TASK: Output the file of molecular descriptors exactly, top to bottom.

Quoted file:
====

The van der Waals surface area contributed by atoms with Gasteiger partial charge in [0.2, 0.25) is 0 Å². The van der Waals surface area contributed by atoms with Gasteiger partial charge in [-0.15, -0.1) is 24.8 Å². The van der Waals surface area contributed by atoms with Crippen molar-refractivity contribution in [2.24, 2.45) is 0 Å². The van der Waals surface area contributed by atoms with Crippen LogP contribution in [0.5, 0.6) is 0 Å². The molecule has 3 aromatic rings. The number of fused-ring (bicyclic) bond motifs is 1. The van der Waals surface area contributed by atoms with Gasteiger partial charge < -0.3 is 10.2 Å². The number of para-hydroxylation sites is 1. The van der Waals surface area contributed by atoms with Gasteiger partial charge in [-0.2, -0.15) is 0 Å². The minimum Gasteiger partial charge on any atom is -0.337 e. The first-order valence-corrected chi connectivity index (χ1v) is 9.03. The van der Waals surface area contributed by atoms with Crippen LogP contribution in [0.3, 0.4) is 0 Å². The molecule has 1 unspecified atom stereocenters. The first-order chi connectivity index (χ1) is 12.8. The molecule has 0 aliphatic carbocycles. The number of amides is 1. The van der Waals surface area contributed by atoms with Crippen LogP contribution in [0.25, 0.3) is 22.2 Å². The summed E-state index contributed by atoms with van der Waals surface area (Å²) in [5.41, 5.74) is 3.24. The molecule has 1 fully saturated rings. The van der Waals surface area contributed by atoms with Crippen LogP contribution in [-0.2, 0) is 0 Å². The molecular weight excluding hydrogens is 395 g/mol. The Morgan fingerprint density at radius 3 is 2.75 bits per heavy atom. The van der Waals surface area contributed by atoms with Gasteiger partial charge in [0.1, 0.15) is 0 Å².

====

The van der Waals surface area contributed by atoms with Gasteiger partial charge in [0.2, 0.25) is 0 Å². The van der Waals surface area contributed by atoms with Gasteiger partial charge in [-0.15, -0.1) is 24.8 Å². The van der Waals surface area contributed by atoms with Crippen molar-refractivity contribution in [2.24, 2.45) is 0 Å². The van der Waals surface area contributed by atoms with Crippen LogP contribution in [0.5, 0.6) is 0 Å². The molecule has 3 aromatic rings. The number of fused-ring (bicyclic) bond motifs is 1. The van der Waals surface area contributed by atoms with Gasteiger partial charge < -0.3 is 10.2 Å². The number of para-hydroxylation sites is 1. The van der Waals surface area contributed by atoms with Gasteiger partial charge in [-0.2, -0.15) is 0 Å². The minimum Gasteiger partial charge on any atom is -0.337 e. The first-order valence-corrected chi connectivity index (χ1v) is 9.03. The van der Waals surface area contributed by atoms with Crippen LogP contribution in [0.3, 0.4) is 0 Å². The molecule has 1 unspecified atom stereocenters. The first-order chi connectivity index (χ1) is 12.8. The molecule has 0 aliphatic carbocycles. The number of amides is 1. The van der Waals surface area contributed by atoms with Crippen LogP contribution in [0.25, 0.3) is 22.2 Å². The summed E-state index contributed by atoms with van der Waals surface area (Å²) in [5.41, 5.74) is 3.24. The molecule has 1 fully saturated rings. The van der Waals surface area contributed by atoms with Crippen LogP contribution in [-0.2, 0) is 0 Å². The molecular weight excluding hydrogens is 395 g/mol. The Morgan fingerprint density at radius 3 is 2.75 bits per heavy atom. The van der Waals surface area contributed by atoms with Gasteiger partial charge in [0.1, 0.15) is 0 Å².